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Seven Year Itch

Today on Alphabet City: Jon Paul realizes Frida has reached middle age, and that Chef may have got bitten by the seven-year itch.

Our little one soon after her birth

Our little goose turns 7 today, which effectively means that our incurably cute Bichon Frise Frida has reached middle age.  Chef and I have begun noticing the telltale signs of aging (early dementia?) that runs in our family—restless sleeping, irritability around children.  Then there are the mysterious new habits like randomly removing kibble from the bowl and leaving uneaten bits on carpets and stairways throughout the house.

It’s funny to think back now that exactly this time 7 years ago I had forged Chef’s name on the breeder’s adoption application and was plying him with wine to lessen the impact of the news that we were starting a family (Alphabet City’s Episode 15 And Baby Makes Three).  At the time, Chef claimed he wasn’t a dog person thanks a particularly unfortunate childhood experience with the family Weimaraner.

Chef and Frida on the ferry to Fire Island

Soon enough though Frida Carlota Xochtil Amarilla Buchmeyer-Chavez (her full Mexican birthright name) had charmed the pants off Chef, and those two have been in love ever since.

Sure, I’m still Alpha Dad—the one she relies on for food and walks and treats.  But Frida has a special bond with her Papa Chef.  His legs are the ones she curls up inside at night.  I’m the one she forces out of bed in the morning so she can snuggle next to him.  She’ll sit with him and watch World Cup matches no matter the time of day, no complaints.  Both of them share a love of True Blood, Smallville and Dexter.  They’re easy companions, through and through—like Father and Daughter.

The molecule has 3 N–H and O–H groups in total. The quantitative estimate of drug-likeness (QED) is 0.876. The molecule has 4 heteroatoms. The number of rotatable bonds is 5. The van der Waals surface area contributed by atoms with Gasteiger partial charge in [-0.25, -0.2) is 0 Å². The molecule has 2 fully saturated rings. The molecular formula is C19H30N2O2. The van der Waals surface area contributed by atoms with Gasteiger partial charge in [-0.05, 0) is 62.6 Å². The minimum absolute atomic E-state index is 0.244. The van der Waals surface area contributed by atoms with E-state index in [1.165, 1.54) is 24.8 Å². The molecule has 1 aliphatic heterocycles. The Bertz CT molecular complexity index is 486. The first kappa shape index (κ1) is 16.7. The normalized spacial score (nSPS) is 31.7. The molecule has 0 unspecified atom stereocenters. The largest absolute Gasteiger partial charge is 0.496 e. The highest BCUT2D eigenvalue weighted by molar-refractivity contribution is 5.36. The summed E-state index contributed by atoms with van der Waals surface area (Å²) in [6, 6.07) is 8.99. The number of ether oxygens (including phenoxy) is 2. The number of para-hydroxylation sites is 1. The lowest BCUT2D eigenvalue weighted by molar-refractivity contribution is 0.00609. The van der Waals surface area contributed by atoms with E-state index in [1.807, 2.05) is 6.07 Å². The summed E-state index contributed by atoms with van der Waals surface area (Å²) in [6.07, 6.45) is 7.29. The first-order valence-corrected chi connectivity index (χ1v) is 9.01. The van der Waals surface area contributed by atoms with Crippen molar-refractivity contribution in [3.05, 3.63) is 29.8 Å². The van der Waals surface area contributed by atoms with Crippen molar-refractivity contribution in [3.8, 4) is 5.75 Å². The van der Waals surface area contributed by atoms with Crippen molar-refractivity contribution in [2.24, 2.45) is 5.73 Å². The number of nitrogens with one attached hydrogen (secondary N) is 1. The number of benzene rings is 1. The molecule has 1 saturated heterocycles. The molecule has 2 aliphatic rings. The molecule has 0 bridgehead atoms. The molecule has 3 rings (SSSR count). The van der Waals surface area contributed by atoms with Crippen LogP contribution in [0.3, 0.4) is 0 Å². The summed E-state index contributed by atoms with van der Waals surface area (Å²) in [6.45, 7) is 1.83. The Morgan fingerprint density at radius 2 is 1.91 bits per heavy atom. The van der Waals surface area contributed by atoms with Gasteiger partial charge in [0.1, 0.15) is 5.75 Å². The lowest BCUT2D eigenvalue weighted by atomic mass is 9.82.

The family in Provincetown

Meanwhile, I have classic Working Mother Syndrome.  I arrange the childcare, and interview the au pairs/dog walkers (all of ours have a painting background which we’re sure is a good influence on Frida).  I take her to the allergy specialist and dole out the meds.  I feel guilty when traveling, and get punished and ignored for a day upon my return.

In the early years, Frida traveled with me.  She was a regular on the West Coast prancing through the lobby of the L’Ermitage Beverly Hills and exploring the grounds of Montage Laguna Beach.  She took in the Cherry Blossoms in the nation’s capital and ran the corridors of Kimpton’s Hotel Monaco.  She lounged poolside in Puerto Vallarta.  She even went to New Orleans for Susan’s birthday and enjoyed beignets at Café du Monde.

At Montage Laguna Beach

Cherry blossoms in DC

Lounging in Puerto Vallarta

Beignets in New Orleans

The mad pumpkin

But middle age has brought on a bout of persnicketiness.  The girl likes a set schedule.  Up at 6am to look out the front window.  6:30am return to bed to push Papa (me) out of the way.  7am visit Papa downstairs and lay on couch.  7:30am back patio to chase stray cats.  8am check on Papa at his computer.  8:30am stretch and whine for walk.  8:45am walk.  9:00am Papa departs.  Any switch in schedule is cause for much concern, pitiful looks, cries and opportunities for lap sitting.  Except Friday, that day, she somehow knows is Papa-Often-Works-From-Home-Day when anything goes.

This week is National Take Your Dog to Work Week.  And so, Frida is right here in my lap, looking at me with her big saucer eyes—sensing that I am writing something about her, no doubt.

Lately, Chef has mentioned the possibility of getting Frida a sister.  He must have the seven-year itch.  I don’t know.  Maybe I’ve got my hands full with this one—especially as she moves into her twilight years.  I start to get nervous remembering the searing pain when my last little goose Winnie passed away.  And I hug Frida a little too close.

Then she winks, doles out a round of wet kisses, and I smile, knowing Chef and I have raised quite the little charmer.  Happy Birthday, goose.

Two proud papas

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